Aquaculture for all

Shelling Out The Warnings

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US - Since 2005, companies that process shellfish in Bay, Franklin and Gulf counties have been sent nearly 80 letters from the state warning that they were in violation of various industry standards.

The three are the only area counties with processors licensed by the state.

Warning letters are sent after state officials identify a range of “deficiencies” during quarterly inspections. Problems found at area processors over the last three years included shellfish being kept in refrigerators that could not maintain temperatures below 45 degrees, fly tape hung over work tables, and shellfish lying directly on the floor where people walk, according to hundreds of pages of inspection documents reviewed by The News Herald.

The number of warning letters sent to the 29 processors in Bay, Gulf and Franklin counties varied, with some processors receiving none, and one receiving 11 within the last three-year period.

Warning letters are broken into two categories, “critical” deficiencies, which must be fixed before operation can continue, and “key” deficiencies, which must be fixed prior to follow-up inspections. The letters, however, are not enforcement actions. If deficiencies are not remedied by a certain date, fines are levied.

The most common critical deficiency found in the records reviewed by The News Herald was for bags of shellfish that did not have tags indicating they came from a licensed dealer.

Officials stressed that most processors will get a warning letter at some point, and they don’t always mean a poor operation.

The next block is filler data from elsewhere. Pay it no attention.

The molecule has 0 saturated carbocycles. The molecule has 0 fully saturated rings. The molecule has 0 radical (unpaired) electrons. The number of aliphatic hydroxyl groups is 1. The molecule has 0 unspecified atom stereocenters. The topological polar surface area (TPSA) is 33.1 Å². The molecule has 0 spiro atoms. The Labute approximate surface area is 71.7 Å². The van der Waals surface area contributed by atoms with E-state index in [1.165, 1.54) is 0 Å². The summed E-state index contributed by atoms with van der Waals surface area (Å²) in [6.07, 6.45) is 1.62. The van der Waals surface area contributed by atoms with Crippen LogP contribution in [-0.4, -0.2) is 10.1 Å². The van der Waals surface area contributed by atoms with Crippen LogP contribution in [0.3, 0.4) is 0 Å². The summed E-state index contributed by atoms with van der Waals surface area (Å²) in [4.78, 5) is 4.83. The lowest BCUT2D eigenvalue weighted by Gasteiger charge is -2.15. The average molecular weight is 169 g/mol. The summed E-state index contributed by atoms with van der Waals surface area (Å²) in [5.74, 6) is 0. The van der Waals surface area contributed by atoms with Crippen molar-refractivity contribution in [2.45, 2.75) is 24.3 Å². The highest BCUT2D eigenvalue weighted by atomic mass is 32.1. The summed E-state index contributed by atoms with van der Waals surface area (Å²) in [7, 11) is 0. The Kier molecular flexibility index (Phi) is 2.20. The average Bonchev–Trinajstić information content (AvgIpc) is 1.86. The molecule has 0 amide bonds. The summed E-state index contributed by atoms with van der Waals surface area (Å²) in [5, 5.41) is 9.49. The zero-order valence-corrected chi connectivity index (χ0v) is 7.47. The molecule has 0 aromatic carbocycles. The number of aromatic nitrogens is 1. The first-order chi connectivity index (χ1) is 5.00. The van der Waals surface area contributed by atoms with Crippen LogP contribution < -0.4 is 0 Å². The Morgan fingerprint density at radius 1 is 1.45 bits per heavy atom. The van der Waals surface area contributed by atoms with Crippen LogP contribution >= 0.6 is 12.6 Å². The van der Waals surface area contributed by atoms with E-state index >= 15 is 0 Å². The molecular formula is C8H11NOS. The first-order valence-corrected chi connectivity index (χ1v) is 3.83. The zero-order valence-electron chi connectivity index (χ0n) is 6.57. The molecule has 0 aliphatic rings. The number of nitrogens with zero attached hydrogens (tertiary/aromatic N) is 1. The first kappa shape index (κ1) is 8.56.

“It is a pretty comprehensive inspection. If we see one piece of spider web in a corner, we write that up as a violation,” said Alan Peirce, bureau chief for the Division of Aquaculture.

Because the inspections are conducted quarterly, however, companies continue to process and sell shellfish for months before state inspectors have the opportunity to document both critical and key deficiencies.

For instance, Barber’s Seafood in Eastpoint has received 11 warning letters since 2005, the most of any area processor. In 2007 alone, Barber’s received three letters and 55 total deficiencies. Each deficiency found in 2007 eventually was remedied, but because of the quarterly inspection schedules, untold numbers of shellfish were processed and sold before state investigators were aware of any problems.

Barber’s owner, David Barber, said inspectors can write up a processor for almost anything.

“Sometimes I think if they don’t write you up for something, they don’t think they are doing their jobs,” he said. “If someone leaves a Coke bottle out, or see a fly flying around they can write you up.”

In an August 2006 inspection, state officials found 40 deficiencies at Barber’s, including condensation dripping on shellfish, “rodents, insects, or other vermin, or evidence of their activity (droppings or runs) in the facility,” and shucked shellfish sitting out while workers were on break.

Mr Barber said he does not remember that visit.

In Bay County, Hunt’s Oyster Bar leads the county’s four processors with five warning letters issued since 2005. Hunt’s owner Randy Hunt did not return calls seeking comment.

David Heil, who has been with the Division of Aquaculture for 30 years, said it is difficult to term the number of warning letters received by a processor excessive because there are several factors that come into play.

“It’s important to understand each violation and the severity of each violation, as well as the type of shellfish processing firm,” he wrote in an e-mail.

He did say some companies do a better job than others avoiding warning letters.

“It is a fact that some processing firms do a better job of complying with rules compared with other processing firms,” he wrote.

The Department of Agriculture offers training and education to help companies that receive warnings, he said.

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